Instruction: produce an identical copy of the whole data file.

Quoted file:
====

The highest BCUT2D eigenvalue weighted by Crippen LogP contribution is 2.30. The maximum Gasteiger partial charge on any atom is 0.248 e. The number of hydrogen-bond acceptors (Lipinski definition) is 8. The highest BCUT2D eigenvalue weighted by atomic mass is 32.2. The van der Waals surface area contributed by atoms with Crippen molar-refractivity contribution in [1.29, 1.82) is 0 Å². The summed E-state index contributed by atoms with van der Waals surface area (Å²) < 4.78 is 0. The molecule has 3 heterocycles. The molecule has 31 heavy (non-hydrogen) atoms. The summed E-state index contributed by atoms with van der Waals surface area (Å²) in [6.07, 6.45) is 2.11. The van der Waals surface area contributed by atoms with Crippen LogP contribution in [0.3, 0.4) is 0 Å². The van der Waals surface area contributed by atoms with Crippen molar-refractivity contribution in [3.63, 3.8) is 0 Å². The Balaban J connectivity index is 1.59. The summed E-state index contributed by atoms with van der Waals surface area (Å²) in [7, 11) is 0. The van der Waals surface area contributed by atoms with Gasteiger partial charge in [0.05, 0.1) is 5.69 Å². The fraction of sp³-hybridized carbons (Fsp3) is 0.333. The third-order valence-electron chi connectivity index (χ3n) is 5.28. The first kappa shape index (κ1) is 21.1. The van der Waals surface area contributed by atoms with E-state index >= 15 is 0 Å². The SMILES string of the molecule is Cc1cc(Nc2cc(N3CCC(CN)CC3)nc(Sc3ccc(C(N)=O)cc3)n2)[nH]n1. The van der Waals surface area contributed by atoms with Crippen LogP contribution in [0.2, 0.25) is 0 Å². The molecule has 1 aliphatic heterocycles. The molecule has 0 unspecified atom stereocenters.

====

The highest BCUT2D eigenvalue weighted by Crippen LogP contribution is 2.30. The maximum Gasteiger partial charge on any atom is 0.248 e. The number of hydrogen-bond acceptors (Lipinski definition) is 8. The highest BCUT2D eigenvalue weighted by atomic mass is 32.2. The van der Waals surface area contributed by atoms with Crippen molar-refractivity contribution in [1.29, 1.82) is 0 Å². The summed E-state index contributed by atoms with van der Waals surface area (Å²) < 4.78 is 0. The molecule has 3 heterocycles. The molecule has 31 heavy (non-hydrogen) atoms. The summed E-state index contributed by atoms with van der Waals surface area (Å²) in [6.07, 6.45) is 2.11. The van der Waals surface area contributed by atoms with Crippen LogP contribution in [0.3, 0.4) is 0 Å². The van der Waals surface area contributed by atoms with Crippen molar-refractivity contribution in [3.63, 3.8) is 0 Å². The Balaban J connectivity index is 1.59. The summed E-state index contributed by atoms with van der Waals surface area (Å²) in [7, 11) is 0. The van der Waals surface area contributed by atoms with Gasteiger partial charge in [0.05, 0.1) is 5.69 Å². The fraction of sp³-hybridized carbons (Fsp3) is 0.333. The third-order valence-electron chi connectivity index (χ3n) is 5.28. The first kappa shape index (κ1) is 21.1. The van der Waals surface area contributed by atoms with E-state index >= 15 is 0 Å². The SMILES string of the molecule is Cc1cc(Nc2cc(N3CCC(CN)CC3)nc(Sc3ccc(C(N)=O)cc3)n2)[nH]n1. The van der Waals surface area contributed by atoms with Crippen LogP contribution in [0.2, 0.25) is 0 Å². The molecule has 1 aliphatic heterocycles. The molecule has 0 unspecified atom stereocenters.